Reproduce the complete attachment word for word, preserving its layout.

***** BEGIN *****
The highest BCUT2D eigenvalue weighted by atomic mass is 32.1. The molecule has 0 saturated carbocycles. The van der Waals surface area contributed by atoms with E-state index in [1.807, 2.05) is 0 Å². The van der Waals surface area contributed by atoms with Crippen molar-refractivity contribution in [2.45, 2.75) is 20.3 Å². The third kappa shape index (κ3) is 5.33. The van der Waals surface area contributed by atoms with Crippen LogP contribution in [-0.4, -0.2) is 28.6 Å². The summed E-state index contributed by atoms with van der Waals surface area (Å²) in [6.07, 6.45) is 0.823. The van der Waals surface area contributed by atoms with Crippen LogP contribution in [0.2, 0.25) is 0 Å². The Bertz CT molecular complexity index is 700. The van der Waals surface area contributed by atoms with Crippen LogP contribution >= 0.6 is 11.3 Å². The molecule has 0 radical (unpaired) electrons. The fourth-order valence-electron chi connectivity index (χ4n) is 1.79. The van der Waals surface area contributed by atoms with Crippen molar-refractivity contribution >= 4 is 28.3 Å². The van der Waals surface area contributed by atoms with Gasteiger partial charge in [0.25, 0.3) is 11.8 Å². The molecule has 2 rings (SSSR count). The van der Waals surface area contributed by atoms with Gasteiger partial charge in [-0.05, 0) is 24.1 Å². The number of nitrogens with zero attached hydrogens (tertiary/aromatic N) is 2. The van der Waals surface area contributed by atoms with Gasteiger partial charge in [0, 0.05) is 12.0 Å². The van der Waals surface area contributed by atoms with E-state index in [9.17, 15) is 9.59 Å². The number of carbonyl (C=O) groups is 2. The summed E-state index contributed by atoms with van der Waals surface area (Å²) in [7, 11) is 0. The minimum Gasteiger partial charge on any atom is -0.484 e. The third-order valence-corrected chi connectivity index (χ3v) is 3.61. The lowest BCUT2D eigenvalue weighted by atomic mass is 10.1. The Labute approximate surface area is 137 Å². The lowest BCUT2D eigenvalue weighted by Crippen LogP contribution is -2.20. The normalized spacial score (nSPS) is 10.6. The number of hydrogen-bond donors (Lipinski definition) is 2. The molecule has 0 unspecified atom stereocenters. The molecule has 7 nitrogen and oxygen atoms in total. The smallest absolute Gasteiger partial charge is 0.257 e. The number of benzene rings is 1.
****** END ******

The highest BCUT2D eigenvalue weighted by atomic mass is 32.1. The molecule has 0 saturated carbocycles. The van der Waals surface area contributed by atoms with E-state index in [1.807, 2.05) is 0 Å². The van der Waals surface area contributed by atoms with Crippen molar-refractivity contribution in [2.45, 2.75) is 20.3 Å². The third kappa shape index (κ3) is 5.33. The van der Waals surface area contributed by atoms with Crippen LogP contribution in [-0.4, -0.2) is 28.6 Å². The summed E-state index contributed by atoms with van der Waals surface area (Å²) in [6.07, 6.45) is 0.823. The van der Waals surface area contributed by atoms with Crippen LogP contribution in [0.2, 0.25) is 0 Å². The Bertz CT molecular complexity index is 700. The van der Waals surface area contributed by atoms with Crippen LogP contribution >= 0.6 is 11.3 Å². The molecule has 0 radical (unpaired) electrons. The fourth-order valence-electron chi connectivity index (χ4n) is 1.79. The van der Waals surface area contributed by atoms with Crippen molar-refractivity contribution >= 4 is 28.3 Å². The van der Waals surface area contributed by atoms with Gasteiger partial charge in [0.25, 0.3) is 11.8 Å². The molecule has 2 rings (SSSR count). The van der Waals surface area contributed by atoms with Gasteiger partial charge in [-0.05, 0) is 24.1 Å². The number of nitrogens with zero attached hydrogens (tertiary/aromatic N) is 2. The van der Waals surface area contributed by atoms with Gasteiger partial charge in [0, 0.05) is 12.0 Å². The van der Waals surface area contributed by atoms with E-state index in [9.17, 15) is 9.59 Å². The number of carbonyl (C=O) groups is 2. The summed E-state index contributed by atoms with van der Waals surface area (Å²) in [7, 11) is 0. The minimum Gasteiger partial charge on any atom is -0.484 e. The third-order valence-corrected chi connectivity index (χ3v) is 3.61. The lowest BCUT2D eigenvalue weighted by atomic mass is 10.1. The Labute approximate surface area is 137 Å². The lowest BCUT2D eigenvalue weighted by Crippen LogP contribution is -2.20. The normalized spacial score (nSPS) is 10.6. The number of hydrogen-bond donors (Lipinski definition) is 2. The molecule has 0 unspecified atom stereocenters. The molecule has 7 nitrogen and oxygen atoms in total. The smallest absolute Gasteiger partial charge is 0.257 e. The number of benzene rings is 1.